Industry Guru Gerry Crispin believes that the ERE Expo 2009 will be a Tough Act to Follow due to a little giveback (the ERE Charity Poker Classic which raised $10,000), a lot of Community, a lot of Learning and a Trend or Two. Gerry’s always way out in front on talent management issues. We’d be wise to pay attention – although sitting next to Gerry at the Poker game didn’t seem to help me much. 🙂

HR Pro Sharlyn Lauby makes a great point in her post on hr bartender encouraging conference organizers to embrace the opportunity to share content freely and allow attendees to actively participate as ERE has successfully done. Sharon states that “It’s time for conference organizers to realize that social networking is a key component of the conference experience. Attendees want to tweet, post photos and videos and share their experiences – while the event is taking place.” <I agree!>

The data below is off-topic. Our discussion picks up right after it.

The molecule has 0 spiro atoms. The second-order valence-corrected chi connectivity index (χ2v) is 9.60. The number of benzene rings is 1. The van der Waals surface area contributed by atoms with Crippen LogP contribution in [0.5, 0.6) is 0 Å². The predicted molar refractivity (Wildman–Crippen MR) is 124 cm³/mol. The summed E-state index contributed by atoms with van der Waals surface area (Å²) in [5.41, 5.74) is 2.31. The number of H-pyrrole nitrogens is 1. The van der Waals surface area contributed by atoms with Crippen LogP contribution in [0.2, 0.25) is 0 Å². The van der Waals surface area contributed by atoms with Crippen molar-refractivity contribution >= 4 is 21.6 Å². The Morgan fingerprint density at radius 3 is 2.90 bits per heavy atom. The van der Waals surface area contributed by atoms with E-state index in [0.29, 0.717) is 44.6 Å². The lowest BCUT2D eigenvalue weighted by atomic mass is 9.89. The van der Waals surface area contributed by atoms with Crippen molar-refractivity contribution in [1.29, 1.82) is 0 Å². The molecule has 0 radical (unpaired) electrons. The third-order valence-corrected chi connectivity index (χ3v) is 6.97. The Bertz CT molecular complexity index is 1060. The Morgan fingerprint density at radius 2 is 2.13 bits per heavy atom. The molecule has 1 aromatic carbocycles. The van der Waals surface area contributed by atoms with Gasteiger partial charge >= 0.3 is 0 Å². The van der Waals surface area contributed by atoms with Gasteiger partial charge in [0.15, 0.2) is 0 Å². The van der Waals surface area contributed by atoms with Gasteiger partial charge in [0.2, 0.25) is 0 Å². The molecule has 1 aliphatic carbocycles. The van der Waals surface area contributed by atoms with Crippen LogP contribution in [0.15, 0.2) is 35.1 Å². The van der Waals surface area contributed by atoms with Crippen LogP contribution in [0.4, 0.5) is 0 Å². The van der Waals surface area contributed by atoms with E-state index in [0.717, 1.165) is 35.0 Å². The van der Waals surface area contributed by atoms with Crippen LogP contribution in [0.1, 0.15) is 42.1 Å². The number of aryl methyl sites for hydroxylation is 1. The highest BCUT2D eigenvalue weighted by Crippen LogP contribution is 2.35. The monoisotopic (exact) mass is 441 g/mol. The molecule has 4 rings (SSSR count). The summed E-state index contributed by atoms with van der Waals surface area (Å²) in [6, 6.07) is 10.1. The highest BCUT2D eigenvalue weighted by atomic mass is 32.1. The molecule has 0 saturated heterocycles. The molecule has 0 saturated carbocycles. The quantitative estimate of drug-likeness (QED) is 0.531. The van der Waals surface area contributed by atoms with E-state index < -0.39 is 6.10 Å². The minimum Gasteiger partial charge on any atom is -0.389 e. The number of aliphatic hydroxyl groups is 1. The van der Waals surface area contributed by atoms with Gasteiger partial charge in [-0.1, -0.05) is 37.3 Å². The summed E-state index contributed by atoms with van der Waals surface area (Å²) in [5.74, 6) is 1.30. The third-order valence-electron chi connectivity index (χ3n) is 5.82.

Senior Editor at SmartBriefMary Ellen Slayter puts her journalist skills on display with her post “Where Social Media Meets Our Biases” and cautions against its use in the employment process: “Prolific isn’t competent. A social media maven, who has figured out how to get their name out there in all these channels, isn’t necessarily a better fit for a job than someone who hasn’t adopted these tools. Someone can have an amazing professional network and not have a single Twitter follower. Social media communities can quickly get cliquish; make sure you use these tools to broaden your networks, not push people out.”